Modeling is melancholic. Who knew? Well, it’s far from being that simple, but what is perhaps most striking about this documentary is the thread of melancholia that runs through its seventy- some minutes, expressed both by the imagery and the unmitigated emotions of the subjects. This is neither a film about the glamour of the modeling industry (we have vacuous TV shows for that) nor a journalistic expose on the evils or travails of a soul-sucking, youth-hungry realm. It is something immeasurably more compelling than either of these- an intimate look at one particular corner of the industry from two perspectives.
Nadya is the humble and unassumingly beautiful 13-year old (15 on paper) who leaves her simple Siberian home for the first time, allured by the promise of adventure and money that her family could use to build a home that better accommodates her siblings, parents, and grandma. Ashley is a Tokyo-based talent scout who scours the Siberian countryside for fresh faces suitable for the finicky Japanese market. In a fair world, it would be a win-win situation.
Nadya, the self-described "grey mouse" gets plucked from what she sees as a boring environment and gets an enviable and rarefied chance to travel while Ashley benefits from delivering to her bosses a money-making asset. Of course, this is commerce: a particularly pernicious and corrupt segment of capitalism. It doesn’t take long for promise to give way to pain.
For Ashley, an American ex-model who herself came to Tokyo with big dreams as a teenager, the psychological pain of modeling set in long ago. When we first see her she is all business, assessing hundreds of posing teenage prospects in an auditorium full of youthful flesh and apprehensive smiles. Soon, though, she candidly confides her trepidation about her work. Her heart is not in it; she does it because it’s what she knows, and she is hooked on the stimulation of travel.
There is quite a lot of travel in this documentary, and there is something brilliantly evocative about Ashley opening up during her twilight train trips through the stark Siberian countryside (which, by the way, makes for a lovely juxtaposition as when the filmmakers cut from the countryside to the auditorium full of models at the film’s opening). We can only imagine what sort of self-reflection kicks in on these routinized train journeys when she is not being prompted by filmmakers, but certainly the journeys that we see are a time for bittersweet reflection. Complementing this are concise segments lifted from her decade-plus old model video diary, in which she expresses fear and desperation.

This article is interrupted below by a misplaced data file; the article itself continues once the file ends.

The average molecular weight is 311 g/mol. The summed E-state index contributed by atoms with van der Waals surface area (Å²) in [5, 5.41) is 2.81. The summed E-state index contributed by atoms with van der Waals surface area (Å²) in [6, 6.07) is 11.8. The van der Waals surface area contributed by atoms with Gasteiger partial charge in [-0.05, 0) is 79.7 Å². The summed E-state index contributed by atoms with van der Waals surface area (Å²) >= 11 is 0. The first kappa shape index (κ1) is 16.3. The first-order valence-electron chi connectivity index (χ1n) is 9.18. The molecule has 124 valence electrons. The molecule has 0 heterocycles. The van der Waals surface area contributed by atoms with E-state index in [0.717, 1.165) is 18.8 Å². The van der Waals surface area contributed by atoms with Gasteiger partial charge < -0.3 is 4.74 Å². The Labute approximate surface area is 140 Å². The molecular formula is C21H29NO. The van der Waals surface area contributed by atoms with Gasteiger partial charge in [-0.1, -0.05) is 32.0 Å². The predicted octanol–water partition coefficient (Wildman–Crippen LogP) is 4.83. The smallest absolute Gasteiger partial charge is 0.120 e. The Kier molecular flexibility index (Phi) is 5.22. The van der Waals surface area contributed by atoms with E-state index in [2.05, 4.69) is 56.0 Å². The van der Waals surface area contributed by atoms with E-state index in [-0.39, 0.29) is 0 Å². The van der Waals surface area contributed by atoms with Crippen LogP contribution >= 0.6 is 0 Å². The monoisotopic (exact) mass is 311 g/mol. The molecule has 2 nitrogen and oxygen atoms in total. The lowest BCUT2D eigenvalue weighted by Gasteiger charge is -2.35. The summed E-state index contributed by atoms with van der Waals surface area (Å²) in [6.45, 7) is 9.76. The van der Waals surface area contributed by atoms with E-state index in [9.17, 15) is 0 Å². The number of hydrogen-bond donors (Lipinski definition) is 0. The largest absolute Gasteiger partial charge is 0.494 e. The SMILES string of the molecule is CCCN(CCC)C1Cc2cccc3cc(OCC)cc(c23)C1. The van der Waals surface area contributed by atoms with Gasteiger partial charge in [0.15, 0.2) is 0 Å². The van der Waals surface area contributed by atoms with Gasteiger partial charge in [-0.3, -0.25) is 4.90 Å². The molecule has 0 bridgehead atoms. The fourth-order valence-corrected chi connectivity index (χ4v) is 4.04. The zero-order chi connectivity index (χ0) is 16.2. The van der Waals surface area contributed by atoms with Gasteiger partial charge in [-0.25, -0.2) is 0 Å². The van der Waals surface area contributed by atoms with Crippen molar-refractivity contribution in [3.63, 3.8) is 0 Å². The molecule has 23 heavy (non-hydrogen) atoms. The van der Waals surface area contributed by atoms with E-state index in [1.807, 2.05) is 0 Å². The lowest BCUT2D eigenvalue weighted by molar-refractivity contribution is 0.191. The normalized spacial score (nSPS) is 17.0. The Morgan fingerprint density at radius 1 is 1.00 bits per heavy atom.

Though explicitly negative emotions are present, the film maintains a subtlety in its tone. Throughout, it observes mood fluctuations and shimmers with the ambivalences of existing in a high stakes world with steep rewards and steeper prices to pay. Nadya and Ashley are both fascinating as characters because they are not what we expect, and they embody this ambivalence well. When at last Nadya, who doesn’t know enough English to get around on her own in Tokyo, endures enough fruitless casting sessions and disappointing photo shoots (her face is concealed by a wig; her payment is elusive), she becomes embittered towards her adventure, yet she is still a fun-loving teenager. Ashley is sympathetic as a victim of the callous industry that sucked her in, yet she perpetuates this exploitation in the work she does and demonstrates minimal capacity for or interest in communicating with and standing up for these girls.
Many subsidiary questions about the way the system functions in Japan rise along the way, and a few secondary characters, such as Nadya’s more worldly roommate, Madlen, provide some insight. But the heart of this film - and where it really succeeds - is a poignant portrait of two smart women who compromise a whole hell of a lot to participate in an industry that reflects our most caustic cultural urges.